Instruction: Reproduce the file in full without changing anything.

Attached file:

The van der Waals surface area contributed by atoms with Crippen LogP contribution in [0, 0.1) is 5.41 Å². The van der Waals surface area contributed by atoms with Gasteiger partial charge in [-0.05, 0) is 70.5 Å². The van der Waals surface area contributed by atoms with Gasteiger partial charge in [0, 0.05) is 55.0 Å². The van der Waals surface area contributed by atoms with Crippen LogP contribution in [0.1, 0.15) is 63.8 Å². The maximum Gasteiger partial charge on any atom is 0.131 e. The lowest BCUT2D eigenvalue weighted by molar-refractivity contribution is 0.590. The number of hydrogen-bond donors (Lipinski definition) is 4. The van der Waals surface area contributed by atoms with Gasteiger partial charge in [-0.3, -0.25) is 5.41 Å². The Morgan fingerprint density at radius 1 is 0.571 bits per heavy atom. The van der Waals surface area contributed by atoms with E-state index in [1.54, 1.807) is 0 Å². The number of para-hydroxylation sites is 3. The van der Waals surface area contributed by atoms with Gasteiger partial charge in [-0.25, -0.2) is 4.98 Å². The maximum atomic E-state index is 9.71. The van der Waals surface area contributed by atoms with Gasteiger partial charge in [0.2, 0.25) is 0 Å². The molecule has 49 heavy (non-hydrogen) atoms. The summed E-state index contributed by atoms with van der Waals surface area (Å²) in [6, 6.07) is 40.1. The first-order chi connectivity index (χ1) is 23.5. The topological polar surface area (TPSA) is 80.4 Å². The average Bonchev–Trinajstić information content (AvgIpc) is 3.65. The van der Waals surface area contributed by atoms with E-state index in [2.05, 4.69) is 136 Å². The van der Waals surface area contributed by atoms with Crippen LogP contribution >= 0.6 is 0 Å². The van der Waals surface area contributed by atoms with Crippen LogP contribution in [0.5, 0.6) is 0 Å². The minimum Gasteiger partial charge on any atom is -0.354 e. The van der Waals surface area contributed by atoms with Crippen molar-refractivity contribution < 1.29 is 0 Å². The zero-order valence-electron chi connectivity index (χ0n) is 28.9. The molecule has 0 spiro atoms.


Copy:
The van der Waals surface area contributed by atoms with Crippen LogP contribution in [0, 0.1) is 5.41 Å². The van der Waals surface area contributed by atoms with Gasteiger partial charge in [-0.05, 0) is 70.5 Å². The van der Waals surface area contributed by atoms with Gasteiger partial charge in [0, 0.05) is 55.0 Å². The van der Waals surface area contributed by atoms with Crippen LogP contribution in [0.1, 0.15) is 63.8 Å². The maximum Gasteiger partial charge on any atom is 0.131 e. The lowest BCUT2D eigenvalue weighted by molar-refractivity contribution is 0.590. The number of hydrogen-bond donors (Lipinski definition) is 4. The van der Waals surface area contributed by atoms with Gasteiger partial charge in [-0.3, -0.25) is 5.41 Å². The Morgan fingerprint density at radius 1 is 0.571 bits per heavy atom. The van der Waals surface area contributed by atoms with E-state index in [1.54, 1.807) is 0 Å². The number of para-hydroxylation sites is 3. The van der Waals surface area contributed by atoms with Gasteiger partial charge in [-0.25, -0.2) is 4.98 Å². The maximum atomic E-state index is 9.71. The van der Waals surface area contributed by atoms with Gasteiger partial charge in [0.2, 0.25) is 0 Å². The molecule has 49 heavy (non-hydrogen) atoms. The summed E-state index contributed by atoms with van der Waals surface area (Å²) in [6, 6.07) is 40.1. The first-order chi connectivity index (χ1) is 23.5. The topological polar surface area (TPSA) is 80.4 Å². The average Bonchev–Trinajstić information content (AvgIpc) is 3.65. The van der Waals surface area contributed by atoms with E-state index in [2.05, 4.69) is 136 Å². The van der Waals surface area contributed by atoms with Crippen LogP contribution >= 0.6 is 0 Å². The van der Waals surface area contributed by atoms with Crippen LogP contribution in [0.5, 0.6) is 0 Å². The minimum Gasteiger partial charge on any atom is -0.354 e. The van der Waals surface area contributed by atoms with Crippen molar-refractivity contribution < 1.29 is 0 Å². The zero-order valence-electron chi connectivity index (χ0n) is 28.9. The molecule has 0 spiro atoms.